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Sunday, March 25, 2012

Dick Cheney Heart Transplant: What’s Ahead

By Michael Smith, MD

After a more than 30-year history of heart problems, former Vice President Dick Cheney is recovering from a heart transplant. How successful is a heart transplant in a 71-year old man and what does the road ahead hold in store?

Cheney suffered his first of five heart attacks in his late 30s. In 2010 he received an implanted device called a left ventricular assist device (LVAD). LVADs were originally intended as a “bridge” to heart transplant while someone waits for an available heart. However, in recent years the technology has improved to the point that people are living for many years with this device, which helps pump blood through the heart. In a previous interview after receiving his LVAD, Cheney had said that he was not sure if he wanted a heart transplant, but he had apparently been on the heart waiting list for 20 months.

Heart transplants are truly life-saving procedures. The surgery is done when no other treatment options are available and there is a good chance the person would die in the near future without a new heart. Of course, LVADs have helped increase the amount of time people can wait for a heart. About 75% of people live for at least five years after a heart transplant, with 56% surviving at least 10 years, according to the National Institutes of Health.

The question is: how does someone in his 70s fare after such major surgery? Quite well, actually, and the latest research suggests that people over 70 do just as well as younger people after a heart transplant.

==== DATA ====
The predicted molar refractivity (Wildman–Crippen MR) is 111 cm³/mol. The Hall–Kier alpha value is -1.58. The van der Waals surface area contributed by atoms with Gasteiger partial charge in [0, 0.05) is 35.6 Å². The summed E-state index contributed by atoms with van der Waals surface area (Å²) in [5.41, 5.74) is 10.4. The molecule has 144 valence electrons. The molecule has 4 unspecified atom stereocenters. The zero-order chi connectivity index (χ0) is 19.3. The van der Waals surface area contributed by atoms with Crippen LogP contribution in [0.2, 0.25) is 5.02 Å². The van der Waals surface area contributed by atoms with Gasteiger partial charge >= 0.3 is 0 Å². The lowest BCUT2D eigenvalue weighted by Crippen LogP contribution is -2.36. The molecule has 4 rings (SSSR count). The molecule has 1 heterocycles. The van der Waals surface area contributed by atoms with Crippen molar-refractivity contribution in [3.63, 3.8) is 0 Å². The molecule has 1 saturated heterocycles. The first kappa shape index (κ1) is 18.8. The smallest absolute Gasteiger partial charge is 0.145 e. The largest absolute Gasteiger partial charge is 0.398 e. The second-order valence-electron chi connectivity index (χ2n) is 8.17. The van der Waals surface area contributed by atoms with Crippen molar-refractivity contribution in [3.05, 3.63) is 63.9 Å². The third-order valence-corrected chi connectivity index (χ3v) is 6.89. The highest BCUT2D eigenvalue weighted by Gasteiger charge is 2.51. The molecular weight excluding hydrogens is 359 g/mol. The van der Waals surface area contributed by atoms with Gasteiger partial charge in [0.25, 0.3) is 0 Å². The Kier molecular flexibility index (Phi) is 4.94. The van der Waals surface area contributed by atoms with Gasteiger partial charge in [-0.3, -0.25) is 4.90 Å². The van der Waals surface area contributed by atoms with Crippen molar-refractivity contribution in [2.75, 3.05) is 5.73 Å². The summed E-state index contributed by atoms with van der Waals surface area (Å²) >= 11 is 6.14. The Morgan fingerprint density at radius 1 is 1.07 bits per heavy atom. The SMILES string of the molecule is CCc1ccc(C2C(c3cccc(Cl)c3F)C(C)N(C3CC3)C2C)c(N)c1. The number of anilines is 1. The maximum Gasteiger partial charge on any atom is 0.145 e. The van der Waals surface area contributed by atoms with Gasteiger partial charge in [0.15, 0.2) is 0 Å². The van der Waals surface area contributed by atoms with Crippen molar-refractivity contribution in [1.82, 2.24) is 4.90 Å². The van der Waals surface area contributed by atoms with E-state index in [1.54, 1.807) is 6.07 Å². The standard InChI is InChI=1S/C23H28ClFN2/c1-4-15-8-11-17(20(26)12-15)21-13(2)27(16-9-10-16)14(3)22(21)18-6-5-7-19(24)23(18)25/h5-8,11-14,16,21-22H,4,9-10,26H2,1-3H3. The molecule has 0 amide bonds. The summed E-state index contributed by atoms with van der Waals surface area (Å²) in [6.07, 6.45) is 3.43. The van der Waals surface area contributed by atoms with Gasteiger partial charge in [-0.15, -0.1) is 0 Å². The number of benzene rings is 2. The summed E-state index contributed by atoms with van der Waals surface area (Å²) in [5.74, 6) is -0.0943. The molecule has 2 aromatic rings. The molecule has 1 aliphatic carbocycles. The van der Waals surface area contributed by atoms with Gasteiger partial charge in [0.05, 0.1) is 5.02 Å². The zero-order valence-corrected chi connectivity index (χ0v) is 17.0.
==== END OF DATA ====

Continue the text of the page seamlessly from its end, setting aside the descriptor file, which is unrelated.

Cheney will likely spend one to two weeks in the hospital and then his doctors will watch him very closely over the next three months while his body continues to recover from surgery. If all goes well, Cheney should be able to return to his normal level of activity. In fact, with a brand new heart, the hope would be that he’ll be even better than before.

One of the most significant concerns after receiving a new heart is rejection since our immune systems are trained to get rid of any foreign substances, including new organs. To prevent rejection, Cheney will need to take strong medicines to suppress his immune system. This comes with its own risks as these medicines increase the threat of potentially serious infection and even cancer. But keep in mind that people who receive a heart transplant have no other options in order to survive.

At any given time there are about 3,000 people in the U.S. on the waiting list for a heart transplant. But only 2,000 donor hearts are available each year. Do the math. There are many people in the waiting list that never receive a new heart and they die waiting for one. For those who are lucky enough to get a new heart, waiting times vary from days (for emergency situations) to many months, as in the case of Cheney.

One issue is finding a heart that is a match, meaning the genetic profile of the donor is a close enough match to decrease the likelihood that the heart will be rejected. Assuming the need is similar between two patients, the one who has been on the waiting list longer will typically receive a newly available heart.

Over 100,000 people are currently waiting for an organ transplant and 18 people die each day waiting. As a donor, you could save the lives of up to 8 people. That is why it’s so important to be an organ donor. Learn more now.

Posted by: Michael Smith, MD at 10:35 am


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